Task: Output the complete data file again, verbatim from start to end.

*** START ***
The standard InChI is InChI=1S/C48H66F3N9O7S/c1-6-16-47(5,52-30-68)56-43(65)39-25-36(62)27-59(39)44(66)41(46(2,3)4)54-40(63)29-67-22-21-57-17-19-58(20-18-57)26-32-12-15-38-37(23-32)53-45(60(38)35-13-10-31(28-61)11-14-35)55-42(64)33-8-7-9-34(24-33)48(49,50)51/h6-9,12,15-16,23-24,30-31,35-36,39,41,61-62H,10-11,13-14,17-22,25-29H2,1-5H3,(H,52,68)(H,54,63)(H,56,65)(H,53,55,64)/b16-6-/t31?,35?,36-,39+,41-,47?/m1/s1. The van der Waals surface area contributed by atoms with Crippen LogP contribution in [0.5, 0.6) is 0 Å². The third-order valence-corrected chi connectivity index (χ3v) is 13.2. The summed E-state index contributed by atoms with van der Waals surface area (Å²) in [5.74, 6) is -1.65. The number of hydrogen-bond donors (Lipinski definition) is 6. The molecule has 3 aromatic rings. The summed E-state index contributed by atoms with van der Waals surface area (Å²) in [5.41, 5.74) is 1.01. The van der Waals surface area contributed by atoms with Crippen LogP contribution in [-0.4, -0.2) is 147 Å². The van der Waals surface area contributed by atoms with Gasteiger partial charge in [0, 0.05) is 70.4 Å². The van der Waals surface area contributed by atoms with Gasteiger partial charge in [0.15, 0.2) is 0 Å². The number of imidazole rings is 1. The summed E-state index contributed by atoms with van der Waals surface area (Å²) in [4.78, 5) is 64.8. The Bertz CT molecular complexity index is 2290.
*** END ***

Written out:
The standard InChI is InChI=1S/C48H66F3N9O7S/c1-6-16-47(5,52-30-68)56-43(65)39-25-36(62)27-59(39)44(66)41(46(2,3)4)54-40(63)29-67-22-21-57-17-19-58(20-18-57)26-32-12-15-38-37(23-32)53-45(60(38)35-13-10-31(28-61)11-14-35)55-42(64)33-8-7-9-34(24-33)48(49,50)51/h6-9,12,15-16,23-24,30-31,35-36,39,41,61-62H,10-11,13-14,17-22,25-29H2,1-5H3,(H,52,68)(H,54,63)(H,56,65)(H,53,55,64)/b16-6-/t31?,35?,36-,39+,41-,47?/m1/s1. The van der Waals surface area contributed by atoms with Crippen LogP contribution in [0.5, 0.6) is 0 Å². The third-order valence-corrected chi connectivity index (χ3v) is 13.2. The summed E-state index contributed by atoms with van der Waals surface area (Å²) in [5.74, 6) is -1.65. The number of hydrogen-bond donors (Lipinski definition) is 6. The molecule has 3 aromatic rings. The summed E-state index contributed by atoms with van der Waals surface area (Å²) in [5.41, 5.74) is 1.01. The van der Waals surface area contributed by atoms with Crippen LogP contribution in [-0.4, -0.2) is 147 Å². The van der Waals surface area contributed by atoms with Gasteiger partial charge in [0, 0.05) is 70.4 Å². The van der Waals surface area contributed by atoms with Gasteiger partial charge in [0.15, 0.2) is 0 Å². The number of imidazole rings is 1. The summed E-state index contributed by atoms with van der Waals surface area (Å²) in [4.78, 5) is 64.8. The Bertz CT molecular complexity index is 2290.